Use this URL to cite or link to this record in EThOS: http://ethos.bl.uk/OrderDetails.do?uin=uk.bl.ethos.732270
Title: The effect of inorganic nitrate and nitrite on the production and function of extracellular vesicles
Author: Burnley-Hall, Nicholas
ISNI:       0000 0004 6496 2305
Awarding Body: Cardiff University
Current Institution: Cardiff University
Date of Award: 2017
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Abstract:
Extracellular vesicles (EVs) are spherical, submicron particles enclosed in a phospholipid bilayer, shown to have pathophysiological roles in a plethora of disease states, including cardiovascular disease (CVD). The development of an atherosclerotic plaque can lead to downstream hypoxia, which is known to stimulate the production of EVs. Nitric oxide (NO) plays a pivotal role in vascular homeostasis, highlighted by the deficiency of NO in CVD states. The inorganic anions nitrate (NO3-) and nitrite (NO2-) represent bioactive reservoirs of NO, particularly under hypoxic conditions. Therefore, the aim of this thesis was to explore the effect of inorganic NO3-/ NO2- on the production and function of EVs in CVD. In vitro, hypoxia-inducible factor-1α (HIF-1α) was shown to mediate hypoxic EV release in endothelial cells. Furthermore, NO2- derived NO increased HIF-1α degradation, and subsequently reduced EV production. This effect was attenuated by inhibition of xanthine oxidoreductase, preventing NO2- conversion to NO. Following this, hypoxic endothelial-derived EVs were shown to enhance pro-coagulant and pro-inflammatory responses in comparison to EVs derived from normoxia. Treatment of hypoxic cells with NO2- reversed the pro-coagulant effects of the EVs produced, but did not alter their effect on inflammation. In order to determine whether modulation of EV production was also possible in vivo, healthy volunteers were given a dietary NO3- supplement daily for 6 days. However, there was no change in circulating EVs over the course of this treatment. Finally, a NO3- supplement was given to CVD patients, which significantly reduced circulating EVs only in patients on clopidogrel, suggesting the formation of a thienopyridine-nitrosothiol derivative. In conclusion, the NO metabolites NO3- and NO2- appear capable of reducing the production of pathogenic EVs, representing a novel therapeutic approach which may be of interest in the future treatment of CVD.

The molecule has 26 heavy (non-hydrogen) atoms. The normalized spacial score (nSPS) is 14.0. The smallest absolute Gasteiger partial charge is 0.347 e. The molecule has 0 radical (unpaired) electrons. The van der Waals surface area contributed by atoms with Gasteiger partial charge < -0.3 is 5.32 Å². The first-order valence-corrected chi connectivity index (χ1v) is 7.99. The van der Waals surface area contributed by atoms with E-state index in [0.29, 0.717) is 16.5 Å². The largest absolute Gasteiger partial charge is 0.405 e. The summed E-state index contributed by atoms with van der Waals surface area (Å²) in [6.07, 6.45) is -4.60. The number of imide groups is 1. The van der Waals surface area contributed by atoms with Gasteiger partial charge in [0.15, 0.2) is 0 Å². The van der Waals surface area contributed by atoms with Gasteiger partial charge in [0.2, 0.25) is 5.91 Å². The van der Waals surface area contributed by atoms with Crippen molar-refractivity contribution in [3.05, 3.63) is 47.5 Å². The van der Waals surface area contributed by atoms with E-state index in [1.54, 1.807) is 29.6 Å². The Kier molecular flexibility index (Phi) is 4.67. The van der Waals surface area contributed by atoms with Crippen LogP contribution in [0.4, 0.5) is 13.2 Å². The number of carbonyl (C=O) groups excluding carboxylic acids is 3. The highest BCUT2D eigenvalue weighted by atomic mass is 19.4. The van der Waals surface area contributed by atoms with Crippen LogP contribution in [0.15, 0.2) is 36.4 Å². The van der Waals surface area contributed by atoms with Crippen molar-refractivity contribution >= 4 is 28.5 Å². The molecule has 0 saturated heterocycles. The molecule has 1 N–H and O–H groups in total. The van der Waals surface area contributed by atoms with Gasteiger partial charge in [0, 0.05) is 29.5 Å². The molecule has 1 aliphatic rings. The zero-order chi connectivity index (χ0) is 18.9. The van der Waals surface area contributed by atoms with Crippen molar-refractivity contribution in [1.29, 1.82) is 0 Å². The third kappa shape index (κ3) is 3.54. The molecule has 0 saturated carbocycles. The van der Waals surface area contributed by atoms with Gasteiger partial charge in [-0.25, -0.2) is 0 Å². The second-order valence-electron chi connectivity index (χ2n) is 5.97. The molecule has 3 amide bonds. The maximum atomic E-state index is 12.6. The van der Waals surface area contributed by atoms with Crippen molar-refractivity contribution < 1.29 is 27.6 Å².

Supervisor: Not available Sponsor: Not available
Qualification Name: Thesis (Ph.D.) Qualification Level: Doctoral
EThOS ID: uk.bl.ethos.732270  DOI: Not available
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